As countries argue over the shipment of medical supplies and worry about food security, it has become clear how the global supply chain is in and of itself a national security concern. What if the current chilly relationship between an increasing number of the world’s countries and China degenerates into a cold war or even erupts into a hot war? What Canadian supplies will be threatened? At that point, our Liberal government’s river of platitudes about the Chinese regime’s cooperativeness, transparency and good faith will count for naught. 

Free-market mantras carried the most force when the world functioned under the postwar rules set by the United States and its allies. Now that China is slowly rewriting these rules, Canada must adjust accordingly. We will need to enact policies that identify those goods and services that are needed for the survival of the economy and enact protective measures, including tariffs, against foreign goods that threaten our vital domestic markets.

 

Capitalism is not the enemy: While climate activists seek a revolution, the only practical path to economic recovery will be to let business flourish.

 

Legitimate economic concerns underscore why Canada’s natural resources sector is a blessing to be celebrated. This is an economic and security advantage that countries without such a bounty of resources can only dream of. We also have the Canadian talent and largely home-grown technology to make the most of them, exporting our energy and energy-producing technology worldwide and supporting our own prosperity from coast to coast.”

 

Canada’s abundance of tech and resource talent should be fully valued and harnessed to support our own prosperity.

 

As it stands now, Canada’s left – from Justin Trudeau on down to the many activists that populate Canada see this pandemic as the perfect time to lessen Canada’s dependence not just on fossil fuels, but to completely gut our resource industry.

Who leads that charge? None other than the United Nations – bastion of corruption and purveyor of a green economy throughout the world.

 

The biggest thing is that Canada needs right now to move forward in this post-pandemic world is to move away from Justin Trudeau’s idea of Canada as a “post national state” which, according to Trudeau, “there is no core identity, no mainstream in Canada.”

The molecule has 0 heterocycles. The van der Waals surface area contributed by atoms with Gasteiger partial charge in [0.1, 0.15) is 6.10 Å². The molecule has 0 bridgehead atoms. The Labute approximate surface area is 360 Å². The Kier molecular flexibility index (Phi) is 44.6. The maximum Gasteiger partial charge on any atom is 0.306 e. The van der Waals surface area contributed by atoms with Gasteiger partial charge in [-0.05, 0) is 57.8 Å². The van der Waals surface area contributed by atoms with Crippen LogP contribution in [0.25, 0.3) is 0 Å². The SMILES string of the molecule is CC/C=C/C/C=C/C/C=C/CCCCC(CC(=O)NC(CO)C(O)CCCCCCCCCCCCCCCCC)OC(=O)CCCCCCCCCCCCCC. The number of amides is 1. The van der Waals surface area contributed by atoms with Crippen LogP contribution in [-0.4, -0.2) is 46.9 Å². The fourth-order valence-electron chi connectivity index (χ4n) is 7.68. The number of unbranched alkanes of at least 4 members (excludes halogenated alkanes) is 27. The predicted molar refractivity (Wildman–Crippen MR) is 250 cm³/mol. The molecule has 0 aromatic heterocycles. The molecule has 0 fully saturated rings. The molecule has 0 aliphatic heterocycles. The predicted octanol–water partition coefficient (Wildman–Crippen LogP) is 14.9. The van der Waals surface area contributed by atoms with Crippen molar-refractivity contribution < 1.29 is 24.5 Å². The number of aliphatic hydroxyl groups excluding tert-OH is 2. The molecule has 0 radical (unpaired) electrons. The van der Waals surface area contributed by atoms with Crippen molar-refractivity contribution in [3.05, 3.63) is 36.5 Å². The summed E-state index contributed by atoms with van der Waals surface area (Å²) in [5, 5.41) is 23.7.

While this has been Trudeau’s dream for years, according to Anthony Furey, “It has thoroughly infected the federal government and can be seen almost daily in the federal Health Minister’s increasingly bizarre defenses of the Chinese regime – as when she dismissed a reporter who had referenced the official U.S. intelligence assessment of China’s dishonesty concerning the Wuhan virus as “feeding conspiracy theories”.

Furey continues – “The key to articulating a national identity is to highlight how our similarities matter more than our differences.  A strong Canada-first agenda is the most inclusive agenda possible. It is the opposite of divisive; it is unifying. Anybody who agrees with its fundamental tenets, from any walk of life, is welcome to join and share in the positive vision, its liberating way of thinking and its many concrete benefits. There is a place at the table for everyone.“

 

A Canada-first agenda would promote common values and opportunity for all to benefit.

 

Of course, the elephant in the room is Liberal immigration policy especially when as the pandemic ramped up. It took shaming and threats from the USA for Trudeau to finally close our borders to travelers from around the world – including Chinese travelers from Hubei province, along with refugees and the illegal immigrants coming in through the notorious Roxham Road crossing in Quebec. Once that flow was stemmed, fewer than 10 asylum seekers tried to cross into Canada from the USA. 

Roxham Road crossing – Quebec

 

As this recovery phase moves forward, it’s more important than ever to have politicians who have the courage and backbone to stand up for Canada, putting Canada “first” and not the agendas of the activists and the global concerns coming out of the UN and the WHO.

As it stands, the Trudeau government’s hated carbon tax went into effect on April 1st – a fitting day for it to come into effect – that has to be one of the first things to go.

 

The biggest threat to Canada right now is not the “climate emergency” that these activists have brayed  about endlessly since Justin Trudeau became Prime Minister, right up to when the COVID-19 pandemic  hit. If that were the case, single use (and sanitary) grocery bags would still be banned instead of being brought out of storage and used at all stores now. The biggest threat is that our economy will collapse – thanks to the Liberals and their reliance on “freakonomics” which, according to Pierre Poilievre, would all but gut businesses relying on the Liberal wage and business subsidies.

 

The C.D. Howe Institute put forth a recovery plan which includes “simplifying rules, restrictions and regulations on businesses. Reflecting the delicate times, it makes no mention of imposing new clean-energy burdens, carbon taxes or otherwise obsessing about climate change.”

As another writer notes, “If we have learned anything from the suffering brought on by the pandemic and its painful cure, it’s that economic destruction, not climate change, is the single greatest threat to our way of life. And we should do all we can to avoid more of this sort of self-inflicted damage in the future.”

Avoiding that “self-inflicted damage” involves politicians that shun the “Groupthink” that has infected Ottawa these days. Instead, buck the trend and put forward sensible policies that benefit Canada and Canadians, not foreign entities that have way too much sway over what passes for policy these days.

 

As Orwell wrote: “It is the liberals who fear liberty and the intellectuals who want to do dirt on the intellect…. If liberty means anything at all, it means the right to tell people what they do not want to hear.”